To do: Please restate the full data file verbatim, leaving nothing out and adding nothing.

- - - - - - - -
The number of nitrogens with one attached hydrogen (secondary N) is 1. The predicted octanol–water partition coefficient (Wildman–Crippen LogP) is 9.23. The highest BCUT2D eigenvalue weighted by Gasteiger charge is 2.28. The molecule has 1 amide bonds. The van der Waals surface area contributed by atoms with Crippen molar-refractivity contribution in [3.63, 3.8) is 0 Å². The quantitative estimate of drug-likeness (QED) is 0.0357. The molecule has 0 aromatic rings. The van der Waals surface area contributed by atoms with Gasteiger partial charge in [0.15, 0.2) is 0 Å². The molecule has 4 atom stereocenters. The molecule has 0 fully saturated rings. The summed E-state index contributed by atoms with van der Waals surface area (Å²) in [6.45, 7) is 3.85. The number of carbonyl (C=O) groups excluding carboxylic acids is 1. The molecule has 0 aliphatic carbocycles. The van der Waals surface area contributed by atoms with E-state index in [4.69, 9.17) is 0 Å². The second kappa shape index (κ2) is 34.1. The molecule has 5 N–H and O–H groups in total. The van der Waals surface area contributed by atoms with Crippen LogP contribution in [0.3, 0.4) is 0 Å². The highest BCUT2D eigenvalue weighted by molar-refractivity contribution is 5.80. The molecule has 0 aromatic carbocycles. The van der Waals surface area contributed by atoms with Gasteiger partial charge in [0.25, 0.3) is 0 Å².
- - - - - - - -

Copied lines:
The number of nitrogens with one attached hydrogen (secondary N) is 1. The predicted octanol–water partition coefficient (Wildman–Crippen LogP) is 9.23. The highest BCUT2D eigenvalue weighted by Gasteiger charge is 2.28. The molecule has 1 amide bonds. The van der Waals surface area contributed by atoms with Crippen molar-refractivity contribution in [3.63, 3.8) is 0 Å². The quantitative estimate of drug-likeness (QED) is 0.0357. The molecule has 0 aromatic rings. The van der Waals surface area contributed by atoms with Gasteiger partial charge in [0.15, 0.2) is 0 Å². The molecule has 4 atom stereocenters. The molecule has 0 fully saturated rings. The summed E-state index contributed by atoms with van der Waals surface area (Å²) in [6.45, 7) is 3.85. The number of carbonyl (C=O) groups excluding carboxylic acids is 1. The molecule has 0 aliphatic carbocycles. The van der Waals surface area contributed by atoms with E-state index in [4.69, 9.17) is 0 Å². The second kappa shape index (κ2) is 34.1. The molecule has 5 N–H and O–H groups in total. The van der Waals surface area contributed by atoms with Crippen LogP contribution in [0.3, 0.4) is 0 Å². The highest BCUT2D eigenvalue weighted by molar-refractivity contribution is 5.80. The molecule has 0 aromatic carbocycles. The van der Waals surface area contributed by atoms with Gasteiger partial charge in [0.25, 0.3) is 0 Å².